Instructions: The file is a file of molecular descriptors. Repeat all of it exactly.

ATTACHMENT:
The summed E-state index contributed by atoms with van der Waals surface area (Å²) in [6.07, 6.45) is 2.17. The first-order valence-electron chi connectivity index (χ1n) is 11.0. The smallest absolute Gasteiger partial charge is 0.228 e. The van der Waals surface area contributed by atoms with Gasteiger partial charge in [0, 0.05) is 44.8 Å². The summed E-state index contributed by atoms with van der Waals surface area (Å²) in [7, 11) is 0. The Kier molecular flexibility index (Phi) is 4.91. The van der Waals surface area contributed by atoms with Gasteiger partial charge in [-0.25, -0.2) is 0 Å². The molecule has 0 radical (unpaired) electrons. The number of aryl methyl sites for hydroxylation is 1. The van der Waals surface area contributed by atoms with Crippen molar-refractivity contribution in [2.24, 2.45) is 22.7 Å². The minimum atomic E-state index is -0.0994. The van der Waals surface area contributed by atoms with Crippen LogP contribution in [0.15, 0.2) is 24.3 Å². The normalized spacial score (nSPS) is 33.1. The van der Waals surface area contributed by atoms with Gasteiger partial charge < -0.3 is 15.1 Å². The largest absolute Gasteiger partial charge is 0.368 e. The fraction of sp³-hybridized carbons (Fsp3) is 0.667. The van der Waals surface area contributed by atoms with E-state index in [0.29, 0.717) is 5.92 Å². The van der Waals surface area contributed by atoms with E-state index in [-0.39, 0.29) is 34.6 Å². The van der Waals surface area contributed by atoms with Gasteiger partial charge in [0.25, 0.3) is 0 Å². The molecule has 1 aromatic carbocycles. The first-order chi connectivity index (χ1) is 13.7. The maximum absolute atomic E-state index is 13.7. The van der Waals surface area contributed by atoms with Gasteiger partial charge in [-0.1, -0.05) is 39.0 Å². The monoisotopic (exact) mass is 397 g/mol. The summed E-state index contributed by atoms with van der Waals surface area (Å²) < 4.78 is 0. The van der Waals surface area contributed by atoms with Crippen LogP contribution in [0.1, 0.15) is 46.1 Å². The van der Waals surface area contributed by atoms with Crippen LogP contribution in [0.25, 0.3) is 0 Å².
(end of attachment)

The summed E-state index contributed by atoms with van der Waals surface area (Å²) in [6.07, 6.45) is 2.17. The first-order valence-electron chi connectivity index (χ1n) is 11.0. The smallest absolute Gasteiger partial charge is 0.228 e. The van der Waals surface area contributed by atoms with Gasteiger partial charge in [0, 0.05) is 44.8 Å². The summed E-state index contributed by atoms with van der Waals surface area (Å²) in [7, 11) is 0. The Kier molecular flexibility index (Phi) is 4.91. The van der Waals surface area contributed by atoms with Gasteiger partial charge in [-0.25, -0.2) is 0 Å². The molecule has 0 radical (unpaired) electrons. The number of aryl methyl sites for hydroxylation is 1. The van der Waals surface area contributed by atoms with Crippen molar-refractivity contribution in [2.24, 2.45) is 22.7 Å². The minimum atomic E-state index is -0.0994. The van der Waals surface area contributed by atoms with Crippen LogP contribution in [0.15, 0.2) is 24.3 Å². The normalized spacial score (nSPS) is 33.1. The van der Waals surface area contributed by atoms with Gasteiger partial charge < -0.3 is 15.1 Å². The largest absolute Gasteiger partial charge is 0.368 e. The fraction of sp³-hybridized carbons (Fsp3) is 0.667. The van der Waals surface area contributed by atoms with E-state index in [0.29, 0.717) is 5.92 Å². The van der Waals surface area contributed by atoms with E-state index in [-0.39, 0.29) is 34.6 Å². The van der Waals surface area contributed by atoms with Gasteiger partial charge in [0.25, 0.3) is 0 Å². The molecule has 1 aromatic carbocycles. The first-order chi connectivity index (χ1) is 13.7. The maximum absolute atomic E-state index is 13.7. The van der Waals surface area contributed by atoms with Gasteiger partial charge in [-0.1, -0.05) is 39.0 Å². The monoisotopic (exact) mass is 397 g/mol. The summed E-state index contributed by atoms with van der Waals surface area (Å²) < 4.78 is 0. The van der Waals surface area contributed by atoms with Crippen LogP contribution in [0.1, 0.15) is 46.1 Å². The van der Waals surface area contributed by atoms with Crippen LogP contribution in [0.25, 0.3) is 0 Å².